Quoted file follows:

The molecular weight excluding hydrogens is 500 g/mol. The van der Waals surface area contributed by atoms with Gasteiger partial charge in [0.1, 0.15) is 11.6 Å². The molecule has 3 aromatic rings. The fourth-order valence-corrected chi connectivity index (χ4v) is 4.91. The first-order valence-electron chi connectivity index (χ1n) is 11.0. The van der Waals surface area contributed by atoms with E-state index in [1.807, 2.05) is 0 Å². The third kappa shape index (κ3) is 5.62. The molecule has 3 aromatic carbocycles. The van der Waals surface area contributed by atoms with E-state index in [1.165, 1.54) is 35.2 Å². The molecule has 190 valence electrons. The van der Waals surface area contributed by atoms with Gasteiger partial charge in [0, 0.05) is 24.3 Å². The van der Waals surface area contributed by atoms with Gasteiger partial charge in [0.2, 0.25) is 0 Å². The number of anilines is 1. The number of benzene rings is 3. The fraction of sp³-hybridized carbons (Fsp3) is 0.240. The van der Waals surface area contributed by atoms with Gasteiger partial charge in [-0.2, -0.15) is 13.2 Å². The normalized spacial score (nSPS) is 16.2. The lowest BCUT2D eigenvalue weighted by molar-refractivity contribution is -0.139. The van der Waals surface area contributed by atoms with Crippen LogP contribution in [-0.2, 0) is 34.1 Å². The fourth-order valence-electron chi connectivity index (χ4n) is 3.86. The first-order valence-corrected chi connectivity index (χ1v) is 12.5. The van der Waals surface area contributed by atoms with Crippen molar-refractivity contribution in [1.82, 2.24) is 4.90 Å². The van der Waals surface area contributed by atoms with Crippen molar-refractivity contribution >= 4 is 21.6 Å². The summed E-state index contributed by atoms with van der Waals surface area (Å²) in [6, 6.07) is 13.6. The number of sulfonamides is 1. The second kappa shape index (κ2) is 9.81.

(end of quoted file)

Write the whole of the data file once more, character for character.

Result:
The molecular weight excluding hydrogens is 500 g/mol. The van der Waals surface area contributed by atoms with Gasteiger partial charge in [0.1, 0.15) is 11.6 Å². The molecule has 3 aromatic rings. The fourth-order valence-corrected chi connectivity index (χ4v) is 4.91. The first-order valence-electron chi connectivity index (χ1n) is 11.0. The van der Waals surface area contributed by atoms with E-state index in [1.807, 2.05) is 0 Å². The third kappa shape index (κ3) is 5.62. The molecule has 3 aromatic carbocycles. The van der Waals surface area contributed by atoms with E-state index in [1.165, 1.54) is 35.2 Å². The molecule has 190 valence electrons. The van der Waals surface area contributed by atoms with Gasteiger partial charge in [0, 0.05) is 24.3 Å². The van der Waals surface area contributed by atoms with Gasteiger partial charge in [0.2, 0.25) is 0 Å². The number of anilines is 1. The number of benzene rings is 3. The fraction of sp³-hybridized carbons (Fsp3) is 0.240. The van der Waals surface area contributed by atoms with Gasteiger partial charge in [-0.2, -0.15) is 13.2 Å². The normalized spacial score (nSPS) is 16.2. The lowest BCUT2D eigenvalue weighted by molar-refractivity contribution is -0.139. The van der Waals surface area contributed by atoms with Crippen LogP contribution in [-0.2, 0) is 34.1 Å². The fourth-order valence-electron chi connectivity index (χ4n) is 3.86. The first-order valence-corrected chi connectivity index (χ1v) is 12.5. The van der Waals surface area contributed by atoms with Crippen molar-refractivity contribution in [1.82, 2.24) is 4.90 Å². The van der Waals surface area contributed by atoms with Crippen molar-refractivity contribution >= 4 is 21.6 Å². The summed E-state index contributed by atoms with van der Waals surface area (Å²) in [6, 6.07) is 13.6. The number of sulfonamides is 1. The second kappa shape index (κ2) is 9.81.